I felt in need of some sewing therapy after the knit debacle, and this lovely print from Fabric Godmother came to my rescue.
I had bought it with this dress in mind, but something about it seemed to demand a more practical application. And I wasn't sure how therapeutic the dress would be, whereas a nice new apron seemed promisingly safe and potentially rewarding.
So, I traced around a battered old apron...
... and tweaked it a bit, to make the template longer and curvier than the original, with an extension at the top for the halter-neck.
I measured the inside of the halter-neck - it was 31cm. Then I made the tape measure into a 62cm loop and checked that it would fit over my head.
(There are no photos of that not-very-elegant process, but it worked for me).
I added seam allowances and cut it all out. My new book (Design-It-Yourself Clothes by Cal Patch) has taught me that seams should always meet at a right angle. Here are my right angles...
... and here are the neck pieces sewn together with my first ever flat-felled seam - all of 7cm of blissful flat-felled therapy.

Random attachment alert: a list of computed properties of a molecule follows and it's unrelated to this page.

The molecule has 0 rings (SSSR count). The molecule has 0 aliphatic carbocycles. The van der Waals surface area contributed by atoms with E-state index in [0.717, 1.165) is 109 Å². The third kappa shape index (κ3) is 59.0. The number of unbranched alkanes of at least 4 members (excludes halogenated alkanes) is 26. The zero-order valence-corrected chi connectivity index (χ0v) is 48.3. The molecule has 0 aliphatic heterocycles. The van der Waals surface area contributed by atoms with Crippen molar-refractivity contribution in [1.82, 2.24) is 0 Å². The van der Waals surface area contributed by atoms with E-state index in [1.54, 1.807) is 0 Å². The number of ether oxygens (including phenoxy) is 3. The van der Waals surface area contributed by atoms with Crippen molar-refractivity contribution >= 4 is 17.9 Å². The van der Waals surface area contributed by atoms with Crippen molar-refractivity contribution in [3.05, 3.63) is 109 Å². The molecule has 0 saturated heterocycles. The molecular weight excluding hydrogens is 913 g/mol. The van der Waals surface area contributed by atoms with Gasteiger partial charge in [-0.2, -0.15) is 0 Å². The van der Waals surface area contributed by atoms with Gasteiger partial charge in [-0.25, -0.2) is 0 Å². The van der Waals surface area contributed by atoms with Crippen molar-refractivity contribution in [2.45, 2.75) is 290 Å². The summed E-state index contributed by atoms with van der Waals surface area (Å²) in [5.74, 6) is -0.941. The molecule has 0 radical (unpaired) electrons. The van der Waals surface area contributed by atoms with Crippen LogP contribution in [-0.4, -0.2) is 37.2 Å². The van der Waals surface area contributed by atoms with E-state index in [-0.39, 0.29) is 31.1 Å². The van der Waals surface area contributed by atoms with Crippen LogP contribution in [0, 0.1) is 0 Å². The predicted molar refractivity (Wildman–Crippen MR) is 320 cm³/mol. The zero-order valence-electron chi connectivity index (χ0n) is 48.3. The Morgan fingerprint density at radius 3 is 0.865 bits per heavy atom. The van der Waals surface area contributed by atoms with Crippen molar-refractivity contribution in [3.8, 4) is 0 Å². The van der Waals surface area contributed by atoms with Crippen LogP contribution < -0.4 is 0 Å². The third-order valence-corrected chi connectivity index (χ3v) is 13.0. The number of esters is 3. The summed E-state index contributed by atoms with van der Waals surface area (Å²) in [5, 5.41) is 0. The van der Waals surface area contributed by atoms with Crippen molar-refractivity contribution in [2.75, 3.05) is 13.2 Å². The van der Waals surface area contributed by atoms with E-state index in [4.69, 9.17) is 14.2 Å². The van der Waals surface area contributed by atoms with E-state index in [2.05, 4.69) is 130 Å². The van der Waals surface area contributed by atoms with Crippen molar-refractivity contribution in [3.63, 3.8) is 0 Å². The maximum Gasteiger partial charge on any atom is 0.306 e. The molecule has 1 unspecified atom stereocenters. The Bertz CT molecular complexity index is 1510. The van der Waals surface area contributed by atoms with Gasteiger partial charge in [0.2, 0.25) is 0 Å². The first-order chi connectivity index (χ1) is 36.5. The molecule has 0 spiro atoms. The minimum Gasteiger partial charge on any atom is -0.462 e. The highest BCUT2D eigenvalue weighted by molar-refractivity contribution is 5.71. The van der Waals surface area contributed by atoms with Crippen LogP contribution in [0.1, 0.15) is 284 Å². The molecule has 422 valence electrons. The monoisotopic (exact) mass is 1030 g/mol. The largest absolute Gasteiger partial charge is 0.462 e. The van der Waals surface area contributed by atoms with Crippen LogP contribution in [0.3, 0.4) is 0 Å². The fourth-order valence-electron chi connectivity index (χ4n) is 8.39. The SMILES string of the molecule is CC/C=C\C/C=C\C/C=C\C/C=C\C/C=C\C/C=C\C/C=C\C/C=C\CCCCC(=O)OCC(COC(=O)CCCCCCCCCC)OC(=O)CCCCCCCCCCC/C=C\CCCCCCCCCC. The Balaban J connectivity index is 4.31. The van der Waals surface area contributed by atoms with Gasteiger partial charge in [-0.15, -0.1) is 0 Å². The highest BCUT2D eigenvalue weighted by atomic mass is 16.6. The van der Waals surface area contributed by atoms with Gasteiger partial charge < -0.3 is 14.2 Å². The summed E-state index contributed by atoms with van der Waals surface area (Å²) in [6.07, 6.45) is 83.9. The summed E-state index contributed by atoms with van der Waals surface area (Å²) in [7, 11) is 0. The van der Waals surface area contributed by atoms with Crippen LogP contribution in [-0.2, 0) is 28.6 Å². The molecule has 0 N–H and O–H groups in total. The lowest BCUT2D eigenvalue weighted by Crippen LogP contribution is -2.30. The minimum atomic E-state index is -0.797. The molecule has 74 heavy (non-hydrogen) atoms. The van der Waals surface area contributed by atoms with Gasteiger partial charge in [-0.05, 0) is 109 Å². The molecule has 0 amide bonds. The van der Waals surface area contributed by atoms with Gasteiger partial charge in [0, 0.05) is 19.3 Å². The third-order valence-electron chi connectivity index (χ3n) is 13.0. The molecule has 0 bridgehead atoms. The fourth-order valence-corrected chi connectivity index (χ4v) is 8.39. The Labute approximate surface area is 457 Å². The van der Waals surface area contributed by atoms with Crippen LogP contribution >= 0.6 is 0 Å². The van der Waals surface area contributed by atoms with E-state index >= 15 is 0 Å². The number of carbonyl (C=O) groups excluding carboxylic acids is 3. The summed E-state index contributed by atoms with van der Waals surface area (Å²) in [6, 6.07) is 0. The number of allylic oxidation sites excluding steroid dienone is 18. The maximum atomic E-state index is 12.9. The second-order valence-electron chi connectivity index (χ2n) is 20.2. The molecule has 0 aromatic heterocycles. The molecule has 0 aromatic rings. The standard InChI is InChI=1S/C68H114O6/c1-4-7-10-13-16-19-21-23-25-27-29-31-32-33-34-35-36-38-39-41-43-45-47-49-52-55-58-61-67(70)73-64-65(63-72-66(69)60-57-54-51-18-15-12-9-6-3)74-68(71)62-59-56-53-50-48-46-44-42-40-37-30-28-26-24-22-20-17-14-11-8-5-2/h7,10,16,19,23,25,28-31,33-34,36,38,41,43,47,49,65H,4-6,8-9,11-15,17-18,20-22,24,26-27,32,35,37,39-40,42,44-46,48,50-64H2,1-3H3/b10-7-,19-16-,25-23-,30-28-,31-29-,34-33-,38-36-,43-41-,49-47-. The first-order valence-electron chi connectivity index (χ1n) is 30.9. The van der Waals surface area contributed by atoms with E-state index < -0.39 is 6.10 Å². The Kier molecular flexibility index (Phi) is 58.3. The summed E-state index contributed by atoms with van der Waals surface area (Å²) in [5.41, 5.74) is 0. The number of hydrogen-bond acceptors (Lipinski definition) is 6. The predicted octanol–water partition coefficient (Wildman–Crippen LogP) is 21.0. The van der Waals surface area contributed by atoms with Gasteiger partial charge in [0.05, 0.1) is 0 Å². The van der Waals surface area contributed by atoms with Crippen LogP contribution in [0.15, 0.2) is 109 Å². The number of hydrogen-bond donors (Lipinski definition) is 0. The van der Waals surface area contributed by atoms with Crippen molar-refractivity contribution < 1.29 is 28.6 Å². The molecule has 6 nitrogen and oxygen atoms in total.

I finished the edges with narrow bias tape, sewn on all in one go with a wide zig-zag.
I'd used this finish on bibs in the past, and had thought of it as a short-cut. In Design-It-Yourself Clothes it is described as 'decorative'. Hooray for the rebranding of lazy finishes! I celebrated by using red thread on my cream bias tape.
I cut two ties for the waist...
... each sewn lengthways with wrong sides together...
... and turned to right side before attaching to the body of the apron.
The Fabric Godmother must have been smiling on this fabric because the pattern matched, more by happy chance than actual planning.